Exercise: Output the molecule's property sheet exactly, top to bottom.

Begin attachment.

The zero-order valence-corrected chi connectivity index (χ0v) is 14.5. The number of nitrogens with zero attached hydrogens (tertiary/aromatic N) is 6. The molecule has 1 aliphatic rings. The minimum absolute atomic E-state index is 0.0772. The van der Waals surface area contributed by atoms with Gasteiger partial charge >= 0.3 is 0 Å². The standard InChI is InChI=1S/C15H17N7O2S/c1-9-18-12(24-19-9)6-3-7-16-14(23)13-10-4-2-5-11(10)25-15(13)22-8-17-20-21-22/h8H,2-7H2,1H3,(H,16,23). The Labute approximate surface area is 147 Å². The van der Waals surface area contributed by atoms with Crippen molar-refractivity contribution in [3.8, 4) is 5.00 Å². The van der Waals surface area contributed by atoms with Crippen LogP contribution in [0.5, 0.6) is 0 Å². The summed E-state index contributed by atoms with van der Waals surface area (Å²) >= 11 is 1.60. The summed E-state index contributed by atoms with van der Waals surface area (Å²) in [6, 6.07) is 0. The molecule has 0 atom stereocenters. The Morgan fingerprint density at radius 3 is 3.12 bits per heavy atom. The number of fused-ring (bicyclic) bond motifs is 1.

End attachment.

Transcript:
The zero-order valence-corrected chi connectivity index (χ0v) is 14.5. The number of nitrogens with zero attached hydrogens (tertiary/aromatic N) is 6. The molecule has 1 aliphatic rings. The minimum absolute atomic E-state index is 0.0772. The van der Waals surface area contributed by atoms with Gasteiger partial charge >= 0.3 is 0 Å². The standard InChI is InChI=1S/C15H17N7O2S/c1-9-18-12(24-19-9)6-3-7-16-14(23)13-10-4-2-5-11(10)25-15(13)22-8-17-20-21-22/h8H,2-7H2,1H3,(H,16,23). The Labute approximate surface area is 147 Å². The van der Waals surface area contributed by atoms with Crippen molar-refractivity contribution in [3.8, 4) is 5.00 Å². The van der Waals surface area contributed by atoms with Crippen LogP contribution in [0.5, 0.6) is 0 Å². The summed E-state index contributed by atoms with van der Waals surface area (Å²) >= 11 is 1.60. The summed E-state index contributed by atoms with van der Waals surface area (Å²) in [6, 6.07) is 0. The molecule has 0 atom stereocenters. The Morgan fingerprint density at radius 3 is 3.12 bits per heavy atom. The number of fused-ring (bicyclic) bond motifs is 1.